The table, which House of Finn Juhl today has been given special permission to name the Bovirke Table, was presented at the exhibition "New Home" in Copenhagen in 1948. The table was part of Bovirke's stand, which was entirely carried out by Finn Juhl. The owner of Bovirke Poul H. Lund was the first person to see the advantages of manufacturing Finn Juhl's furniture on a more industrial level. Light, quality furniture that was adapted to the modern lifestyle of the time, but with a special idiom. At the exhibition in 1948, the 46 Chair, 46 Sofa and the Eye Table were also showcased – Furniture pieces, which are all in production at House of Finn Juhl today.
Finn Juhl had the ability to make functionalism unite with aesthetics, which in particular applies to this simple and elegant, extendable table. The wave-shaped cross bar allows you to move your legs freely under the table. At the same time, the table is incredibly practical, because the extension leaves can be stored away inside the table. When the leaves are to be used, the split table top smoothly slides open thanks to the clever pine mechanism.
- Solid oak or walnut
- Length: 140 cm
- Length (with 2 leaves): 238 cm
- Width: 90 cm
- Height: 73 cm
Finn Juhl designed furniture with the human body in mind and stood out from his midcentury architect peers in Denmark as well as the rest of Scandinavia. Rather than thinking in terms of practical construction, Finn Juhl had the mindset of a sculptor, when he shaped a piece of furniture.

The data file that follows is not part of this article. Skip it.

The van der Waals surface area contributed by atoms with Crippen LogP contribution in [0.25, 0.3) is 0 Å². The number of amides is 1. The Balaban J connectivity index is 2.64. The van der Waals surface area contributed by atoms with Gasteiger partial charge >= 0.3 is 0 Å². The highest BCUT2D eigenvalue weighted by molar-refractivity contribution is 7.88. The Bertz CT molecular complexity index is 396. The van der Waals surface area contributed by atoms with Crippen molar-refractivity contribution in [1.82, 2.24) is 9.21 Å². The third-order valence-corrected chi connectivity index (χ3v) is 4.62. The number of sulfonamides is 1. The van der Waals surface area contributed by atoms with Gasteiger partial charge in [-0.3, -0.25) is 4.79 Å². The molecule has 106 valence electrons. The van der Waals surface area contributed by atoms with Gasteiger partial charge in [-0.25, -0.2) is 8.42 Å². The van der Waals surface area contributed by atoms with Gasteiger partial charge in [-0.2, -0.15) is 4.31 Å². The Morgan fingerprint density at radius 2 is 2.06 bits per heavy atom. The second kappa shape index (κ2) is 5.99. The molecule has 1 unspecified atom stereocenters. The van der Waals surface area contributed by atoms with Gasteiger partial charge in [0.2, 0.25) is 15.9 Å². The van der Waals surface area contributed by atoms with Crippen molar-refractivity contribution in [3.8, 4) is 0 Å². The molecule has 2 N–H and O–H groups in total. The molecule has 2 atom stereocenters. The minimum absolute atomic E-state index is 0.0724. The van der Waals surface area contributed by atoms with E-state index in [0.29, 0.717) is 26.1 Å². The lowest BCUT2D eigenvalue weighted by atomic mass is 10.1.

In 2001, Onecollection was trusted with the exclusive rights to manufacture and re-launch Finn Juhl’s sculptural and iconic furniture by Finn Juhl’s widow. Today the unique Finn Juhl collection consists of 40 classic masterpieces, all of which Onecollection manufactures with the utmost respect for their original heritage and strict demands for quality.
Finn Juhl Bovirke Table Designed by:
- Finn Juhl , 1948, relaunched in 2019
Finn Juhl, born in Denmark in 1912, was a pioneering force in his own country. Juhl is credited along with fellow Danes Arne Jacobsen, Hans Wegner, and Poul Kjaerholm for introducing Danish modern design to mid-century America.
He began designing furniture like the 1941 Poet Sofa for use in his own home, north of Copenhagen. Juhl felt that furniture, handicraft and art should create a “completeness” of the home, which in his case was decorated with works of the Danish painters of the time.
Juhl made his American debut in 1951 at the "Good Design" exhibit in Chicago and at MoMA in New York, and he represented Denmark in creating the interior of a meeting hall at the United Nations Headquarters.
In 1998 Finn Juhl’s widow, Hanne Wilhelm Hansen, asked the Danish company, Onecollection, to help her make one of Finn Juhl’s sofas – Model 57, designed in 1957. Hanne Wilhelm Hansen wanted to have a single unit of the sofa produced for an exhibition that she wanted to arrange in honour of Juhl who had passed away in 1989. This was a fantastic challenge and this was the beginning of a new chapter in Onecollection’s history. This initial request has led to Onecollection producing many of Finn Juhl’s designs and they have exclusive rights worldwide. In 2013, Onecollection manufactured all new furniture for the Finn Juhl Chamber at the UN Headquarters in New York.